The U.S. Supreme Court recently heard a case involving medical leave under the Family and Medical Leave Act. The Court will decide the remedy a state public worker is entitled to under the federal law if a state violates a part of the law.
The Family and Medical Leave Act applies to certain workers and provides up to three months of unpaid medical leave. The medical leave time can generally be used to care for a newborn or a sick family member or address an individual’s own medicals issues. Certain employees in California are also given additional medical leave rights under state law.
In the case, a worker employed by the state of Maryland claims he was wrongly fired after he attempted to take a 10-day medical leave to manage hypertension and diabetes. The worker claimed he was entitled to $1.1 million in monetary damages under the FMLA but a lower court disagreed.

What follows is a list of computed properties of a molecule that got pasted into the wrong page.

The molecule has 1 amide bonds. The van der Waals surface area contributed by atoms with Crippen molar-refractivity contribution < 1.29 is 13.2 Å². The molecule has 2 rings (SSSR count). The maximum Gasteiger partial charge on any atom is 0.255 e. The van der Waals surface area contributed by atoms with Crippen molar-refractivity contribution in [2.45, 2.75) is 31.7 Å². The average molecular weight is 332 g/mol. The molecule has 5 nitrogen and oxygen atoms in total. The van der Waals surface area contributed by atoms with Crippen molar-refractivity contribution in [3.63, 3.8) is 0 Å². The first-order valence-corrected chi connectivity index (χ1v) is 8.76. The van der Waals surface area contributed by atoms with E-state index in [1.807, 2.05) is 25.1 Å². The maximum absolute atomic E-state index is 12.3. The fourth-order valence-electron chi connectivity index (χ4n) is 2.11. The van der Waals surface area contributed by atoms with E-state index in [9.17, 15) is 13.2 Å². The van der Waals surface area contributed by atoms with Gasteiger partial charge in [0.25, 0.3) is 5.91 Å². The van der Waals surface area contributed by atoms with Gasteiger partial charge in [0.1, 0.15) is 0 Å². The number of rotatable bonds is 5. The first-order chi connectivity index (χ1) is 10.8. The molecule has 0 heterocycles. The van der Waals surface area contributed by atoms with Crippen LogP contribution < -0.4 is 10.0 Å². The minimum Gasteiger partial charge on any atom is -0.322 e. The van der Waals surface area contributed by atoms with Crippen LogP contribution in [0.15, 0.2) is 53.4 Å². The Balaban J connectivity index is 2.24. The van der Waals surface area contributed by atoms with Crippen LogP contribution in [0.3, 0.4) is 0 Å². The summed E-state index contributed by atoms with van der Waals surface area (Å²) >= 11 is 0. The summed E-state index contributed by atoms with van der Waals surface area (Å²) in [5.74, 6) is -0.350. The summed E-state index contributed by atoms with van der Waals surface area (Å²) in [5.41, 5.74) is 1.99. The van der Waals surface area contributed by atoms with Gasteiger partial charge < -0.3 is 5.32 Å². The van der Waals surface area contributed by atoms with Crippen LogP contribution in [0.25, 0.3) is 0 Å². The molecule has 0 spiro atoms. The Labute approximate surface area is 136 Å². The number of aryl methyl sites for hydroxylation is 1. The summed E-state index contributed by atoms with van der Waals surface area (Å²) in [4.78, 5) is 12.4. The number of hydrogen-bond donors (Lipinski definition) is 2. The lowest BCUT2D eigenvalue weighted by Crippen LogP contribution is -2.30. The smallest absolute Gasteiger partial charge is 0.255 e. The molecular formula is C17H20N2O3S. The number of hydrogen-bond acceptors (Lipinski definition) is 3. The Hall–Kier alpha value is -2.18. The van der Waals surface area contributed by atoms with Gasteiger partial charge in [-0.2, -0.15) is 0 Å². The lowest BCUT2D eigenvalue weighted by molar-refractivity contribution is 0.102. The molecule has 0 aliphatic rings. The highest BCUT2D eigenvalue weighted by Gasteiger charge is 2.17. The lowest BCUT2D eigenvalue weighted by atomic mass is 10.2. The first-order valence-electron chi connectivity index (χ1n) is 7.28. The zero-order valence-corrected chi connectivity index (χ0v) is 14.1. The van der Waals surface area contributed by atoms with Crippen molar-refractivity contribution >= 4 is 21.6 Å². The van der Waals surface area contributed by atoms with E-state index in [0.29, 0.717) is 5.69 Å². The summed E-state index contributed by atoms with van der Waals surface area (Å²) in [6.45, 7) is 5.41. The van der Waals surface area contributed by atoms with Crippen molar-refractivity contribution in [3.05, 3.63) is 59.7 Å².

The state of Maryland and 26 other states hold the position that they must abide by the FMLA but do not have to grant monetary damages like private employers when a violation of the law occurs. Maryland and similar states argue the monetary damages would negatively impact the finances of the state. Instead, public workers should file suit to be reinstated to their former positions.
During arguments at the Supreme Court, the public worker’s lawyer disagreed and argued that without the incentive of damages, states would not be pushed to follow the FMLA.
In 2003, the Supreme Court ruled that a state worker who was denied the right to take care of a family member could sue for monetary damages.
Source: The Associated Press, “Supreme Court wrestles with medical leave case,” Jessica Gresko, Jan. 11, 2012